Emmanuel Pahud, flute; Richard Tognetti, Australian Chamber Orchestra. EMI 0946 3 47212 2.
Emmanuel Pahud proves his worth as a world-class flautist in these flute concertos by Antonio Vivaldi (1678-1741). As always, the composer wrote too many such pieces for a single album to cover, so this disc contains just the six concertos in Op. 10 and two more miscellaneous ones, RV440 and RV429.
If some of the music seems familiar even though you have never heard the flute concertos, remember that Vivaldi notoriously borrowed from his own earlier material. In any case, Pahud presents the concertos in a most sprightly, animated style, with a good number of trills and flourishes. It makes for a pleasant, enlivening experience, but it may also leave the listener a bit exhausted if taken all at once. Each three-movement concerto lasts from six to nine minutes, so picking and choosing a favorite or two makes for the easiest listening.
Now, the "howevers." I said that Pahud adopts a lively manner in his presentation, and to these ears the tempos can sometimes be too quick. I prefer the more relaxed approach taken by Janet See and the period-instruments group Philharmonia Baroque, lead by Nicholas McGegan. Maybe it's because I can listen to more of the music without tiring of the pace so quickly. A second matter is EMI's sound, which is on the slightly bright, light, hard side. It tends to add to the fatigue factor when attending to such spirited performances.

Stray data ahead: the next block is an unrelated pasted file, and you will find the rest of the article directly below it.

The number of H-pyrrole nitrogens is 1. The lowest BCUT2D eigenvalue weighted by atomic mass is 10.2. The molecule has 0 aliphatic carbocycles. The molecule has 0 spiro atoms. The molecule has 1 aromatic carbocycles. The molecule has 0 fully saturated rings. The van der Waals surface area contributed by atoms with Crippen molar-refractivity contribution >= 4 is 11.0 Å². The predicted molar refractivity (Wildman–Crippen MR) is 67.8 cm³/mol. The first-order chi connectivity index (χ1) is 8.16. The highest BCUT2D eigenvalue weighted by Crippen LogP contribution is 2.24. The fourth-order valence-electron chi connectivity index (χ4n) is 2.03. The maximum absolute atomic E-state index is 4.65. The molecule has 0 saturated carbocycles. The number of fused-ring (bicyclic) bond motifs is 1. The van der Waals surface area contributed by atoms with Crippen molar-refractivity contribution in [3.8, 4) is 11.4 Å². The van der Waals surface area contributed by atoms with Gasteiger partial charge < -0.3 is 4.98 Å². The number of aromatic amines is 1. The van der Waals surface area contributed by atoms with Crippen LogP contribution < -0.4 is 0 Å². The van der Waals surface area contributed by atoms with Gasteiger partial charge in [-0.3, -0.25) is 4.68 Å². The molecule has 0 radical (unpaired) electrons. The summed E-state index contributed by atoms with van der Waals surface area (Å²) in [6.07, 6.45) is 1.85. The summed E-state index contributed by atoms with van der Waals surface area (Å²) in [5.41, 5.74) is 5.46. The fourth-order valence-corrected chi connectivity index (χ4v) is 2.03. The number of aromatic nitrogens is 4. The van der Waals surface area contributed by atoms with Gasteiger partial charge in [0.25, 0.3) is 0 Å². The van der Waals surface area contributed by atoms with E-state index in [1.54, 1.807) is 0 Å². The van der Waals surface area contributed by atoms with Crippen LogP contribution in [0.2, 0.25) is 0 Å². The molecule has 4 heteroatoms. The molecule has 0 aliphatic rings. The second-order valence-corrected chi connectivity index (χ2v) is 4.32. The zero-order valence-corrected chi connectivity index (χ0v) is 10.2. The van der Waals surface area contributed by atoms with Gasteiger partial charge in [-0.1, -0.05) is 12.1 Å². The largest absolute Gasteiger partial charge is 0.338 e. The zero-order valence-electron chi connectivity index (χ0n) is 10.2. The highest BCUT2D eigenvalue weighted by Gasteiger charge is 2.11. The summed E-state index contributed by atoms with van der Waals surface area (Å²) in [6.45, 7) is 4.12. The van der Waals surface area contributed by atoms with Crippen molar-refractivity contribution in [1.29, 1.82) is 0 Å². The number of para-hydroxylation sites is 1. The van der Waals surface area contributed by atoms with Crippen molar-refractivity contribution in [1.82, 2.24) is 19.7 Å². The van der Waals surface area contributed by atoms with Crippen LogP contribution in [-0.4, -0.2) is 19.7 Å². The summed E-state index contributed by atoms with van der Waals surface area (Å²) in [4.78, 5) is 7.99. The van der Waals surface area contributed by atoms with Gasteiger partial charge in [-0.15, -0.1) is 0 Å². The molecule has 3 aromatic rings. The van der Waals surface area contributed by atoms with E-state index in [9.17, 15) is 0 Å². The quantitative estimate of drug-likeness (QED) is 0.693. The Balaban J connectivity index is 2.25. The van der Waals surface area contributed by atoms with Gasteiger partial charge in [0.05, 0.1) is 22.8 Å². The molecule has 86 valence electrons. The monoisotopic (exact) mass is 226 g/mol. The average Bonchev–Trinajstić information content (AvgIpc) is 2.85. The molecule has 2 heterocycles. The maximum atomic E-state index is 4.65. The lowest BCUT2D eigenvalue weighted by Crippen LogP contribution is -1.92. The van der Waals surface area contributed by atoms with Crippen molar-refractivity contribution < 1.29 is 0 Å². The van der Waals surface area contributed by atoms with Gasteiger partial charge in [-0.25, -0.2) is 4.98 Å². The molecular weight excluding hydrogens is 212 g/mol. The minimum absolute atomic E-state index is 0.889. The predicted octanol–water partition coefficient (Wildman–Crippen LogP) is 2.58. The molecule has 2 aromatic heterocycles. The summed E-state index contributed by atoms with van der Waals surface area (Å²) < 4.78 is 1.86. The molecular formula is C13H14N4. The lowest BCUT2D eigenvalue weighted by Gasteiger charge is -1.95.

Finally, I noticed two possible discrepancies in the program booklet. The note writer, Michael Talbot, tells us that the "last track on this CD is the slow movement of the D major concerto RV 226, originally written for violin. The lyrical character of its slow movement, however, with pizzicato accompaniment, makes it particularly effective on the flute." All well and good and something to look forward to, except that I couldn't find it on the disc. The album seems to end with the third and final movement of the Concerto in D, RV 429, and there isn't any more. Maybe I just wasn't looking or listening hard enough, or perhaps Mr. Talbot got his information wrong, but I wonder why EMI left it in the notes. Moreover, the booklet tells us that "This is the ACO's first disc for EMI." Well, as I recall, Stephen Kovacevich did the Beethoven Piano Concerto No. 5 with the Australian Chamber Orchestra on EMI Eminence back in 1995. OK, maybe the mid-price Eminence label somehow doesn't count, but it's still EMI. Oh, well.... I quibble about nothing.